To check whether you’re fully protected, download the Gibson Research Corporation’s InSpectre tool and run it. It’s an easy-to-use graphical tool that will show you this information without the hassle of running PowerShell commands and decoding the technical output.
Once you’ve run this tool, you’ll see a few important details:
You can see a human-readable explanation of exactly what’s going on with your PC by scrolling down. For example, in the screenshots here, we’ve installed the Windows operating system patch but not a UEFI or BIOS firmware update on this PC. It’s protected against Meltdown, but needs the UEFI or BIOS (hardware) update to be fully protected against Spectre.
Microsoft has made available a PowerShell script that will quickly tell you whether your PC is protected or not. Running it will require the command line, but the process is easy to follow. Thankfully, Gibson Research Corporation now provides the graphical utility Microsoft should have, so you don’t have to do this anymore.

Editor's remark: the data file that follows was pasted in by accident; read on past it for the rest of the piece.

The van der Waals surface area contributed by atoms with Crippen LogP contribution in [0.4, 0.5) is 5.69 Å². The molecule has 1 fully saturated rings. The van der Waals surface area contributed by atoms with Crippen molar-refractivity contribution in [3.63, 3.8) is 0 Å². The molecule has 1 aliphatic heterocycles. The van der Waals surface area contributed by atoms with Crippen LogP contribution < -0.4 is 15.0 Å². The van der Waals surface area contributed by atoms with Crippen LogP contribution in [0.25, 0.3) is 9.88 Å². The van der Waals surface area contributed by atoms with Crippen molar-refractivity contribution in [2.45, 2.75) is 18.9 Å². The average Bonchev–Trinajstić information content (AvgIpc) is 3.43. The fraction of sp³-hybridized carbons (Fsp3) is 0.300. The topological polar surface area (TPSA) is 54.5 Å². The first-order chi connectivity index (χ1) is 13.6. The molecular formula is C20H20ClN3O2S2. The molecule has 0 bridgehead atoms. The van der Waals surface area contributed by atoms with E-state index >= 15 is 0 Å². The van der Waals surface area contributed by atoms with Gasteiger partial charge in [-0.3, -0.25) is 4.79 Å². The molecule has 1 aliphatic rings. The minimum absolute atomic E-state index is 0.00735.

If you’re using Windows 7, you will first need to download the Windows Management Framework 5.0 software, which will install a newer version of PowerShell on your system. The script below won’t run properly without it. If you’re using Windows 10, you already have the latest version of PowerShell installed.
On Windows 10, right-click the Start button and select “Windows PowerShell (Admin)”. On Windows 7 or 8.1, search the Start menu for “PowerShell”, right-click the “Windows PowerShell” shortcut, and select “Run as Administrator”.